IASD Update 2 – 2016

Tom Critique Corner – a new resource

Yes, it’s another new initiative which I believe will benefit readers and writers alike, but importantly writers of all levels.

This is an idea I shelved at the end of last year so we could establish the restructured website on time.

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The Background:

We have a lot of threads initiated by our members on Facebook – all asking for ‘opinions’ on a piece of work. Occasionally it’s a paragraph, but I’ve noticed it’s also been a few thousand words, or even a sizeable chunk of a short story. Whatever it is, it’s usually an excerpt.

Presently this practice is creating extensive threads where comments range from a ‘like’ to a full-blown critique or review.

Why is that an issue, surely it’s what we want to happen?

No, it isn’t. We’d prefer to see, honest, up front, sometimes harsh, but always constructive critique – not one author or several authors commenting on how great the excerpt already looks as it is.

My idea is to have a ‘Critique Corner’ here on our website.

Outline:

Anne Author has an excerpt (no more than 1,000 words) and she’d like some ‘opinions’.

Presently what she’ll get is a bit of feedback, but mainly back-slapping and occasionally some constructive advice.    Yes, we all like the friendliness of our group, but we must also temper that friendliness with more than a hint of professionalism.

Why? Let’s see … do you sell your books, or do you give them all away?

I believe from experience on short story websites, the best opinion is a hard-hitting, full-on critique. There is no point in making pleasant noises and letting small things escape. If we want a realistic response, and want to produce our best – we should put the excerpt out there and allow fellow writers to nudge, coax, or shred it if necessary.

Only in that way will we see the issues with a piece of writing – and thence improve our craft.

Method:

Anne Author sends her ‘excerpt’ as an attachment to an Admin – using a method which will be explained in due course.

– Admin posts the ‘excerpt’ as a regular post but titled Critique Corner with a suitable sub-title like, Critique Corner – the castle. Critique Corner – the accident, etc.
(Basically, whatever sub-title would relate well to the excerpt).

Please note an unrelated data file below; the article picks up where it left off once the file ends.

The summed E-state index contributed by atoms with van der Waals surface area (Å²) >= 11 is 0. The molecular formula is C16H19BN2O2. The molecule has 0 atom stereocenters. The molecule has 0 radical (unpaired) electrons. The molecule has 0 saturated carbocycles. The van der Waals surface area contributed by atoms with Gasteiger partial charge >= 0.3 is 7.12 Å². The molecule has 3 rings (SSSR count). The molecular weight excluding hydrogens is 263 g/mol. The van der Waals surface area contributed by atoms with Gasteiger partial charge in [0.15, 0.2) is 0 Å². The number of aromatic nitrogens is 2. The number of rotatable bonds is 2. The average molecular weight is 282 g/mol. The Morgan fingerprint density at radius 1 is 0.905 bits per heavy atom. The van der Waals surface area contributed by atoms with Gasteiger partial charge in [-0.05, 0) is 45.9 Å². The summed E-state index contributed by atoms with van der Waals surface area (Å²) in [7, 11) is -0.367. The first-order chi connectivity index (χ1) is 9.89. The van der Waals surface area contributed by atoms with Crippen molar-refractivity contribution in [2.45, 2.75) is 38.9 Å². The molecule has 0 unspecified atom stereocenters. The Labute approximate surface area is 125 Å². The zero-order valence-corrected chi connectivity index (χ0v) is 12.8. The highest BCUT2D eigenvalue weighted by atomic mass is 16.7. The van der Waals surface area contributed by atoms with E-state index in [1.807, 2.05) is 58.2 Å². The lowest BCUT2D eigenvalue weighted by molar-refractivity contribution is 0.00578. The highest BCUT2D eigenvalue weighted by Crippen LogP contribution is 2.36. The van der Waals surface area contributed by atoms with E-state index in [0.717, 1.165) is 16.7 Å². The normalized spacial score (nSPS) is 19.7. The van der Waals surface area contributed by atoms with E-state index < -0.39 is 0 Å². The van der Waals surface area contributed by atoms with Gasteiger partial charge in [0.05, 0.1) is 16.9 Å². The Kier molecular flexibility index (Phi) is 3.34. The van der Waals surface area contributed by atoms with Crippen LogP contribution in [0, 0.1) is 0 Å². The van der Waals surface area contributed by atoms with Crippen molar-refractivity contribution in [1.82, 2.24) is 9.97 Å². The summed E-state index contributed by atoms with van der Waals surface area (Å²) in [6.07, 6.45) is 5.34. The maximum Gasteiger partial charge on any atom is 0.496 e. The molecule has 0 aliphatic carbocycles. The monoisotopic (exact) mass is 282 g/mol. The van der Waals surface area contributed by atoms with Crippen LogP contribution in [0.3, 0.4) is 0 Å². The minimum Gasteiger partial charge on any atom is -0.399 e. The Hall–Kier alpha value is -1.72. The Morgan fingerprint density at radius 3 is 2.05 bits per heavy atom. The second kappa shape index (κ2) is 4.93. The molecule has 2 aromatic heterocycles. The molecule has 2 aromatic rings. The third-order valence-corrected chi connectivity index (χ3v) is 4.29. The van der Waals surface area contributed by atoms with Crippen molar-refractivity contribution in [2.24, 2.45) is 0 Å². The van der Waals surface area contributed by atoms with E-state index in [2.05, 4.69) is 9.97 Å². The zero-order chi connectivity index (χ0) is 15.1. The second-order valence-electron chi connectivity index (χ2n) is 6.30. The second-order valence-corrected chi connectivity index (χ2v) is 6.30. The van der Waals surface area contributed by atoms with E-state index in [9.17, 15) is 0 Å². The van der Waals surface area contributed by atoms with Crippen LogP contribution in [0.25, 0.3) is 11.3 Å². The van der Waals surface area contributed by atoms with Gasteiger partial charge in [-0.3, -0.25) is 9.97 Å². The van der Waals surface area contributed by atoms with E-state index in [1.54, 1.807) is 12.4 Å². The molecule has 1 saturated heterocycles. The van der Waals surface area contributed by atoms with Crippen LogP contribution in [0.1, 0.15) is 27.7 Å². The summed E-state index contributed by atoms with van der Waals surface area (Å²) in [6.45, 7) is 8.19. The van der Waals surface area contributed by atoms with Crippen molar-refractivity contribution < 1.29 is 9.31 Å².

– There would be no mention of the author’s name. I believe anonymity in this case for our group would be beneficial.

– We use the regular post method on the website, because it will allow interaction – any member would be able to comment. The author would be able to check in and see the results without anybody being any the wiser.

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Points to note:

1. Authors should not consider actively taking part in this system unless they can accept what may sometimes be well-meaning, but harsh criticism – and that is hard to take.   I know.

2. Authors of excerpts will be anonymous, but those writing a simple review / critique / advice, will be named. This will be necessary because of the way a blog operates. The key to this idea working is integrity, which means no showing of favouritism either way.

3. An excerpt once posted will be available for comments for one week. After the ‘active’ week, the excerpt will remain on site in the Archives. The idea is to use the whole exercise as a teaching aid for all members, so even if they haven’t been active in the process, they can see how a piece of writing could be improved.

4. Again, unless a member knows they can be objective, they should not comment on a piece. Treat other writers’ work as you would prefer them to treat yours.

5. Comments should be concise if possible, and highlight only perceived issues with the excerpt – no guesswork should be entertained on the whole eventual manuscript.

6. This idea is for ‘excerpts’ only, so for example a piece of writing 1,0001,500 words.

7. It is not a free editing service, so the same author should not expect to be submitting a series of small sections of a story to have it tidied up by the other members.

8. All excerpts will be monitored by Admin. Any member abusing the system, either on the side of submission or comment will have their excerpt / comment removed.

9. We would not expect an author who isn’t happy with a comment to start a private war with the person who critiqued, because the submitting author didn’t like the points. If an author doesn’t like the points raised – then they simply don’t accept them.

10. It will be possible to have two, or even three posts running simultaneously. Instead of holding reviewers to comment on only one current excerpt, we’ll see how the idea shapes up when it’s running. I’ve no doubt we’ll have to adapt to overcome and fix early issues.